Tuesday, October 20, 2015

Urns Gone Wild

So this is what you get when you mix imagery of urns and 6"x6" test panels with plaster, graphite, colored pencil, acrylic paint, and some tracing paper.  It is a continuation of the vitrine idea on a smaller scale.  I am obsessed with the notion than an object can encapsulate a specific space giving it greater value and/or sacredness than the space outside of its parameters.  It began with the structure of the home, then moved to vitrines, and smaller still to urns.  The plan is to build boxes to place these pieces within not only as a framing/display device but also for portability and protection.

Saturday, October 10, 2015

Start to Finish: 'Japonisome' Vitrine

The vitrine collection is growing .  Below are the process pics of the latest edition which I lovingly nicknamed The Potbelly.  This pet name is a far cry from the description given by the Christie's March 2012 The Opulent Eye catalogue I pulled it from.  And I quote…  

"A French 'Japonisome' lacquered-bronze-mounted mahogany vitrine-cabinet in the manner of Gabriel Viardot, late 19th century"

step 1: apply vinyl sticker graph to pink flashé paint panel.

step 2: cover up vinyl with more flashé paint.

step 3: add awesome vitrine to surface.

step 4: begin sanding off vitrine shape and wonder why I choose to make tedious, hand-numbing work.

step 5:  sand negative vitrine space.

step 6: hang with the rest of the vitrine family and rest hands.


Friday, October 2, 2015

Clearing the Decks!

Studio - October 2, 2015

I'm clearing the decks people!  Stowing away all of the paintings, eye candy, and anything else that doesn't have to do with thesis show work.  What is the thesis show work you ask?  Well…the answer is vitrines.  (Vitrine:  a glass showcase or cabinet especially for displaying fine wares or specimens.)  So far I've been resourcing images exclusively from Christi's catalogues which has some of the finest examples of vitrines in all of the land.

There are about seven months until the show, so things could completely change as they so often do...the vitrine fascination is ever so gently veering in the direction of curio cabinets.  (Curio cabinet: encyclopedic collections of objects whose categorical boundaries were, in Renaissance Europe, yet to be defined.  Modern technology would categorize the objects included as belonging to natural history, geology, ethnography, archaeology, religious or historical relics, works of art, and antiquities.  -Thanks wikipedia.)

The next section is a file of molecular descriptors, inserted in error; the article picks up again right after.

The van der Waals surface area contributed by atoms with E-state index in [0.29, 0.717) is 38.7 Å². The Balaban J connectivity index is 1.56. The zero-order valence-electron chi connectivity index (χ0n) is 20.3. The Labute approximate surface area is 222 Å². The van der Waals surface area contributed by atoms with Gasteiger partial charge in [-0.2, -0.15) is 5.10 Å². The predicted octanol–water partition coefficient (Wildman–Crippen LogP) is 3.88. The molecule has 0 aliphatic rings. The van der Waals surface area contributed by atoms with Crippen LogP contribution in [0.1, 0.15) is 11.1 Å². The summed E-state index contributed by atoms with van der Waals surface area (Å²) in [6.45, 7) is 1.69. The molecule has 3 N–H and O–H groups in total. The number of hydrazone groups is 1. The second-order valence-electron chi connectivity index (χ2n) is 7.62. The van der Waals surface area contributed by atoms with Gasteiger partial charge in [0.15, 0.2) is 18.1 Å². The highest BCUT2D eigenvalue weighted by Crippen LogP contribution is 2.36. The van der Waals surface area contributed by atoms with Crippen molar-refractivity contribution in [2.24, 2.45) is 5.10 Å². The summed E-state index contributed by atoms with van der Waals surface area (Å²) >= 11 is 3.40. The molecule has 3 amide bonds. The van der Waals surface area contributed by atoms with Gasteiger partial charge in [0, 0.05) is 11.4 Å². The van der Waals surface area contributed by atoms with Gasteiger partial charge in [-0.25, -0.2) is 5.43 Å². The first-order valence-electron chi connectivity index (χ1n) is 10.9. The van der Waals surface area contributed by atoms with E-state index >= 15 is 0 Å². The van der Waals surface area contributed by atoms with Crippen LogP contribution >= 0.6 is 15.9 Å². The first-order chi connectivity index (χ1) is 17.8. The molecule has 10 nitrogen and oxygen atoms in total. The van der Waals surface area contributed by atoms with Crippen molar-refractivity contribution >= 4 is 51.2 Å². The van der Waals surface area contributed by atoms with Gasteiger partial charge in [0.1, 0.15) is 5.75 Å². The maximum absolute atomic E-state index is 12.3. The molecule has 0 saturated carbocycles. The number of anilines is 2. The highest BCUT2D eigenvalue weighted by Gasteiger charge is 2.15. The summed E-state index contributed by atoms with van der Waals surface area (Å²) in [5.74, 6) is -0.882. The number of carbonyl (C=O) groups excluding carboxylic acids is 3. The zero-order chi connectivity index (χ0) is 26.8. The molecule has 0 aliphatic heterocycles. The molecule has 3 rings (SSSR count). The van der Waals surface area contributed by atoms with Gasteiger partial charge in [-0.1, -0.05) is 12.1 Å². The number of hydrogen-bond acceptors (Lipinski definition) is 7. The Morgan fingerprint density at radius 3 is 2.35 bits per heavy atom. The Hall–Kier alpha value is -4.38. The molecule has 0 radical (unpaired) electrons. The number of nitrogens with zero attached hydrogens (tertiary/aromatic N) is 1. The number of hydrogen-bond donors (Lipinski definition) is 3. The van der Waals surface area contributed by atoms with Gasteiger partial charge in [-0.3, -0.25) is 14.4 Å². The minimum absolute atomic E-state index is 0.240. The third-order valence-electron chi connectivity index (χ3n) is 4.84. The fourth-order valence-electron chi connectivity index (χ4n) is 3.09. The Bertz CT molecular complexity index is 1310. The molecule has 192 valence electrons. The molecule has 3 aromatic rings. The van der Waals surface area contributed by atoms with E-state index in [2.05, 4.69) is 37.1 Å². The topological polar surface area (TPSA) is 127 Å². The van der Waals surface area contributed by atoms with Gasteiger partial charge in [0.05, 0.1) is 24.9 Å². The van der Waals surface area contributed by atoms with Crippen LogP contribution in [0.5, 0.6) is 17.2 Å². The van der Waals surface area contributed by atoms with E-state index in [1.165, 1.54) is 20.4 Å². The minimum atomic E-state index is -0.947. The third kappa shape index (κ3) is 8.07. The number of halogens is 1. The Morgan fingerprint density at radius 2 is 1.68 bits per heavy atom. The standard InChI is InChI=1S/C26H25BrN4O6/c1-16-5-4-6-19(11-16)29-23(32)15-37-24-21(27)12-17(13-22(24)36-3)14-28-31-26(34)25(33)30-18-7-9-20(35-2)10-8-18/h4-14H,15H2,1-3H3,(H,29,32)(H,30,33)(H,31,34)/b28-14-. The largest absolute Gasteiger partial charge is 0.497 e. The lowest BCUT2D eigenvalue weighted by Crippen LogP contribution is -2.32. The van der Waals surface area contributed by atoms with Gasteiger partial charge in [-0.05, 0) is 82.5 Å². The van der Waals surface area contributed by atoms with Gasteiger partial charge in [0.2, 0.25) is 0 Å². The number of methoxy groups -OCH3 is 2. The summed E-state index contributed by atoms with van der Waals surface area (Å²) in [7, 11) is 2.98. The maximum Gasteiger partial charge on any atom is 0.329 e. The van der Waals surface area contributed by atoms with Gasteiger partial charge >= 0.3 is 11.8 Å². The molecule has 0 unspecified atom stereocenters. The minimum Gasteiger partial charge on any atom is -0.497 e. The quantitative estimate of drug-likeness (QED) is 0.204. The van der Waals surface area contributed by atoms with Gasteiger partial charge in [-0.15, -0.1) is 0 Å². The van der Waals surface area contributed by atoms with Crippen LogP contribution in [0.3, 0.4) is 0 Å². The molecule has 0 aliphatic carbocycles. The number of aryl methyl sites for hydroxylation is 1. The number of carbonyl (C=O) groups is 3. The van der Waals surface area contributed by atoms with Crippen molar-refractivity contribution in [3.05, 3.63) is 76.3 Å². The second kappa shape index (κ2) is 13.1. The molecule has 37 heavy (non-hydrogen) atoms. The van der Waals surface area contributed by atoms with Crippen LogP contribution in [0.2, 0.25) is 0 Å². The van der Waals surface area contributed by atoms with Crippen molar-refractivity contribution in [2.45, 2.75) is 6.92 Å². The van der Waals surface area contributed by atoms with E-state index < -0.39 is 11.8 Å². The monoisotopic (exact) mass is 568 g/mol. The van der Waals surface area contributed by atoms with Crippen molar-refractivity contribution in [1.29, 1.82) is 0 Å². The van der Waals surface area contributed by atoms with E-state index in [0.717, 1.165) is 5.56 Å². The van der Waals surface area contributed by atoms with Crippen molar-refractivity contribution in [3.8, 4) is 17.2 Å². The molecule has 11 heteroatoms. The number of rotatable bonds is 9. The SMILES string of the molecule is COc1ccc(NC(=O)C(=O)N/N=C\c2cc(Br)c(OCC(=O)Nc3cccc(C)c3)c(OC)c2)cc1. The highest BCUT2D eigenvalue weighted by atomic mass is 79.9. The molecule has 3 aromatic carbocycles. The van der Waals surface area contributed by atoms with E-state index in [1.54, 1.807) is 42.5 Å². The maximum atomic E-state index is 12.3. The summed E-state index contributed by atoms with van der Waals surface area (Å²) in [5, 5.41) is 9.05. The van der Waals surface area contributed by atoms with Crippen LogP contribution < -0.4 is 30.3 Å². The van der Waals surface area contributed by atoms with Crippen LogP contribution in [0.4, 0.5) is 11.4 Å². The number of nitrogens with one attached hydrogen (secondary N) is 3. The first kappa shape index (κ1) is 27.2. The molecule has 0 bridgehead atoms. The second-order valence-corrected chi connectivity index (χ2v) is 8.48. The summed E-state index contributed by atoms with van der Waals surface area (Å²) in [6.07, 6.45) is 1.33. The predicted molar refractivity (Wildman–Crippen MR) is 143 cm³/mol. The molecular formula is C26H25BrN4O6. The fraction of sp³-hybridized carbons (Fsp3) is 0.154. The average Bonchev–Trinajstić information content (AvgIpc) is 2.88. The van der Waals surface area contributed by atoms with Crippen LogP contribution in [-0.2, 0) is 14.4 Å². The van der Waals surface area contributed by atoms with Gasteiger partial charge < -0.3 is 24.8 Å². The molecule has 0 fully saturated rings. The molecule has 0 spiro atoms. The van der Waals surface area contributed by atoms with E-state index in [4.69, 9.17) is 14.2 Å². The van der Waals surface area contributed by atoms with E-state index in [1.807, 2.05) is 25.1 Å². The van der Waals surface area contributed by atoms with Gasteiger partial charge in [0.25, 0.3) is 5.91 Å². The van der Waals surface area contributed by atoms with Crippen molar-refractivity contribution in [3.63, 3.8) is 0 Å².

In-progress vitrines from Christi's catalogues, 22"x16", mixed media

Why vitrines?  Long story short…
Placing a sea shell inside of an elaborate display case has a completely different feel than placing a sea shell in a shoe box.  When inside the case, it takes on a greater sense of value.  The air inside of a vitrine is no different than the air outside of a vitrine but that encapsulated space within its glass walls instantly classifies the object as having significant importance.

It is the same feeling we put on a home.  (The subject of home is still heavily on my radar.)  I've found that it is not so much the physical structure of the house that interests me, but rather the space that is captured within it that I crave to understand.  It is the life force that exists inside - like fireflies in a jar.

drawing for double-sided vitrine

In-progress double-sided vitrine, 24"x36", mixed media

Shit got real when this book came in the mail.

Another phase of this shift in focus was a studio visit I had this week.  Members of a gallery panel swung by to check out some work and I put up the New Zealand paintings (which have been sitting in a box for 4 years) along with the panels I did in South Carolina this summer.  Seeing this work together crystalized some things:  First, I find it so interesting that the quickest, most potent way to explore home is to leave it.  I've done that my whole life.  Secondly, to show two bodies of work in my hometown that were done on site in far away places sat very well in my being.  It felt like a full circle kinda moment.  I hope that the visit will lead to a show about that very subject.

South Carolina work on the left and work from New Zealand on the right.

Goodnight for now geometric house paintings...